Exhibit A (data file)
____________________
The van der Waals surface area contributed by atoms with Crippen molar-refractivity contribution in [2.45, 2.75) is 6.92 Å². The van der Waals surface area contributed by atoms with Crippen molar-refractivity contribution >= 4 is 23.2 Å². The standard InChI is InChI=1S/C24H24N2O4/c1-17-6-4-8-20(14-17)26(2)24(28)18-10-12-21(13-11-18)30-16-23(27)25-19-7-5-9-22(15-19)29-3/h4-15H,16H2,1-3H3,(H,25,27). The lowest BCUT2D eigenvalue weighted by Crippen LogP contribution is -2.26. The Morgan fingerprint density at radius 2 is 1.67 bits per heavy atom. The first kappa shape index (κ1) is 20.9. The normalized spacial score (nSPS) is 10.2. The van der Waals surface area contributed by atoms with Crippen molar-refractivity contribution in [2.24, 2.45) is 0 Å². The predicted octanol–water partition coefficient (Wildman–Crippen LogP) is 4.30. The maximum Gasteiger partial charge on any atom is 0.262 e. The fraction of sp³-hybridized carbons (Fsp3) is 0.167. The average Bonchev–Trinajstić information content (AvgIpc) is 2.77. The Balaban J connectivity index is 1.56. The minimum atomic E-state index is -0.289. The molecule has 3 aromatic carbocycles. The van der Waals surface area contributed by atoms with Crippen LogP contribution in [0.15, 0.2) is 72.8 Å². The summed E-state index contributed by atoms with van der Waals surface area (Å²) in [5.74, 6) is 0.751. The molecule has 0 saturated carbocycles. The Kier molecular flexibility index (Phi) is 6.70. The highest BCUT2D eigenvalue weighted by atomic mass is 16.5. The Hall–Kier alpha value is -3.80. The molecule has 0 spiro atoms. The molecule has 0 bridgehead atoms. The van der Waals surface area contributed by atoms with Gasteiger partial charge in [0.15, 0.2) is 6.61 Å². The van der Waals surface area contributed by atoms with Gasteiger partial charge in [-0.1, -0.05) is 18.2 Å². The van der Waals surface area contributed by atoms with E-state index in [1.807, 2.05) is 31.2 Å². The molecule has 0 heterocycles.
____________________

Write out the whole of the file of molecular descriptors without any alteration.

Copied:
The van der Waals surface area contributed by atoms with Crippen molar-refractivity contribution in [2.45, 2.75) is 6.92 Å². The van der Waals surface area contributed by atoms with Crippen molar-refractivity contribution >= 4 is 23.2 Å². The standard InChI is InChI=1S/C24H24N2O4/c1-17-6-4-8-20(14-17)26(2)24(28)18-10-12-21(13-11-18)30-16-23(27)25-19-7-5-9-22(15-19)29-3/h4-15H,16H2,1-3H3,(H,25,27). The lowest BCUT2D eigenvalue weighted by Crippen LogP contribution is -2.26. The Morgan fingerprint density at radius 2 is 1.67 bits per heavy atom. The first kappa shape index (κ1) is 20.9. The normalized spacial score (nSPS) is 10.2. The van der Waals surface area contributed by atoms with Crippen molar-refractivity contribution in [2.24, 2.45) is 0 Å². The predicted octanol–water partition coefficient (Wildman–Crippen LogP) is 4.30. The maximum Gasteiger partial charge on any atom is 0.262 e. The fraction of sp³-hybridized carbons (Fsp3) is 0.167. The average Bonchev–Trinajstić information content (AvgIpc) is 2.77. The Balaban J connectivity index is 1.56. The minimum atomic E-state index is -0.289. The molecule has 3 aromatic carbocycles. The van der Waals surface area contributed by atoms with Crippen LogP contribution in [0.15, 0.2) is 72.8 Å². The summed E-state index contributed by atoms with van der Waals surface area (Å²) in [5.74, 6) is 0.751. The molecule has 0 saturated carbocycles. The Kier molecular flexibility index (Phi) is 6.70. The highest BCUT2D eigenvalue weighted by atomic mass is 16.5. The Hall–Kier alpha value is -3.80. The molecule has 0 spiro atoms. The molecule has 0 bridgehead atoms. The van der Waals surface area contributed by atoms with Gasteiger partial charge in [0.15, 0.2) is 6.61 Å². The van der Waals surface area contributed by atoms with Gasteiger partial charge in [-0.1, -0.05) is 18.2 Å². The van der Waals surface area contributed by atoms with E-state index in [1.807, 2.05) is 31.2 Å². The molecule has 0 heterocycles.